Note also that the original question involved the change in a joint with seasons. The adhesives are not hygroscopic, compared to wood and it is well know (not a guess) that the RH changes with the seasons, causing moisture changes in wood which causes size changes.

The role of pressurization to polymerize an adhesive is interesting. I have never seen this comment before. Certainly, pressure is needed to put the two pieces of wood close to each other and to squeeze out excessive adhesive and to push the adhesive into the very small nooks and crannies. I look forward to hearing how pressure causes polymerization of PVA and similar adhesives.

Perhaps the three items mentioned above mentioned in practical terms are actually what you are referring to when you talk about negative ionic reception. In any case, note that these adhesives are not catalyzed, so I am not sure what you mean about "introduction of the catalyst."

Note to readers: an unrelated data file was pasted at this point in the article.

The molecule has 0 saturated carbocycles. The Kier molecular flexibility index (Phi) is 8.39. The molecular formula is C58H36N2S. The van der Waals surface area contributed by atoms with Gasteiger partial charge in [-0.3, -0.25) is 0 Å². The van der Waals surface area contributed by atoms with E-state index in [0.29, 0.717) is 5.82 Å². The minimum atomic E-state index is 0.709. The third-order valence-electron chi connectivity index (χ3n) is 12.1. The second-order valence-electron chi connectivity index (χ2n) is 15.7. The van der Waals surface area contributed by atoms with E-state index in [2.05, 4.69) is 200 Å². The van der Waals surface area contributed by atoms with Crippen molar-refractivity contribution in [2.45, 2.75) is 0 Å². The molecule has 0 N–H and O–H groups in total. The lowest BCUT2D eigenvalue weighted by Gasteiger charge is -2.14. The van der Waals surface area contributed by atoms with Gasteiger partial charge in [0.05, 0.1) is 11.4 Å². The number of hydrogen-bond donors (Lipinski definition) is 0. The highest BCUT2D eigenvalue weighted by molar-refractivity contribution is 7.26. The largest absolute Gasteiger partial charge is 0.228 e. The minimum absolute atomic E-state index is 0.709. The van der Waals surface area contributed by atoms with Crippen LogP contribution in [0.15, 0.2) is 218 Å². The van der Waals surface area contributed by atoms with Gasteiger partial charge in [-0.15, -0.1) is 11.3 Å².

I am also surprised that you imply plastic resins are better than PVAs when both make a joint stronger than the wood itself and both have no significant creep in furniture, cabinet and similar items. Further, PVAs are plastic resins. Plastic resin adhesives are not, as a group, impervious to water. Nor are they more brittle.

Incidentally, Unibond 800 is a two part urea resin adhesive. The catalyst is formaldehyde, which is often avoided in furniture and cabinet production. The glue is a gap filling (implying that high, uniform pressure is not needed) and is rigid when dry.

West Systems is know for their two part epoxy adhesives, which are usually too expensive for wood and this higher expense must be offset by high benefits, which again for furniture and cabinets does not happen.